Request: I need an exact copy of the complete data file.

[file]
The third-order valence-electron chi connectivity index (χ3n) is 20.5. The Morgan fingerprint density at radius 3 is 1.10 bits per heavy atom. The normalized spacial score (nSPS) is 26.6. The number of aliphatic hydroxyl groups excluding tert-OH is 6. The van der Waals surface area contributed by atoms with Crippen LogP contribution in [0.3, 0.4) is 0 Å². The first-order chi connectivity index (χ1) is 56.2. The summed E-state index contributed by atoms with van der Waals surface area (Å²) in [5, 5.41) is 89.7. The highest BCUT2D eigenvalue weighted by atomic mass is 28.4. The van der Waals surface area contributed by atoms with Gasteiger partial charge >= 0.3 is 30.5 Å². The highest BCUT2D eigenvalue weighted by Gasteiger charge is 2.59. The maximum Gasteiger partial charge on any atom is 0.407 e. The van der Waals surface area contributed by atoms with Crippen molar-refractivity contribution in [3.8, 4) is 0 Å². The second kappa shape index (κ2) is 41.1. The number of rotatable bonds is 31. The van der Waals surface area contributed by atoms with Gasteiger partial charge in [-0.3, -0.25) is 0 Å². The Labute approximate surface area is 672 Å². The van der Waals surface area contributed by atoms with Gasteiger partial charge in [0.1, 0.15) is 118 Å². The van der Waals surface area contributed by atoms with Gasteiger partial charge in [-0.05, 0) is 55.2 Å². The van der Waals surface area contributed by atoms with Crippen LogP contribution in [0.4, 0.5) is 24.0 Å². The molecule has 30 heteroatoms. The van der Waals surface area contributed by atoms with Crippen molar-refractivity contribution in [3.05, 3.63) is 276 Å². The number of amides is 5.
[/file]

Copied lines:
The third-order valence-electron chi connectivity index (χ3n) is 20.5. The Morgan fingerprint density at radius 3 is 1.10 bits per heavy atom. The normalized spacial score (nSPS) is 26.6. The number of aliphatic hydroxyl groups excluding tert-OH is 6. The van der Waals surface area contributed by atoms with Crippen LogP contribution in [0.3, 0.4) is 0 Å². The first-order chi connectivity index (χ1) is 56.2. The summed E-state index contributed by atoms with van der Waals surface area (Å²) in [5, 5.41) is 89.7. The highest BCUT2D eigenvalue weighted by atomic mass is 28.4. The van der Waals surface area contributed by atoms with Gasteiger partial charge >= 0.3 is 30.5 Å². The highest BCUT2D eigenvalue weighted by Gasteiger charge is 2.59. The maximum Gasteiger partial charge on any atom is 0.407 e. The van der Waals surface area contributed by atoms with Crippen molar-refractivity contribution in [3.8, 4) is 0 Å². The second kappa shape index (κ2) is 41.1. The number of rotatable bonds is 31. The van der Waals surface area contributed by atoms with Gasteiger partial charge in [-0.3, -0.25) is 0 Å². The Labute approximate surface area is 672 Å². The van der Waals surface area contributed by atoms with Gasteiger partial charge in [0.1, 0.15) is 118 Å². The van der Waals surface area contributed by atoms with Gasteiger partial charge in [-0.05, 0) is 55.2 Å². The van der Waals surface area contributed by atoms with Crippen LogP contribution in [0.4, 0.5) is 24.0 Å². The molecule has 30 heteroatoms. The van der Waals surface area contributed by atoms with Crippen molar-refractivity contribution in [3.05, 3.63) is 276 Å². The number of amides is 5.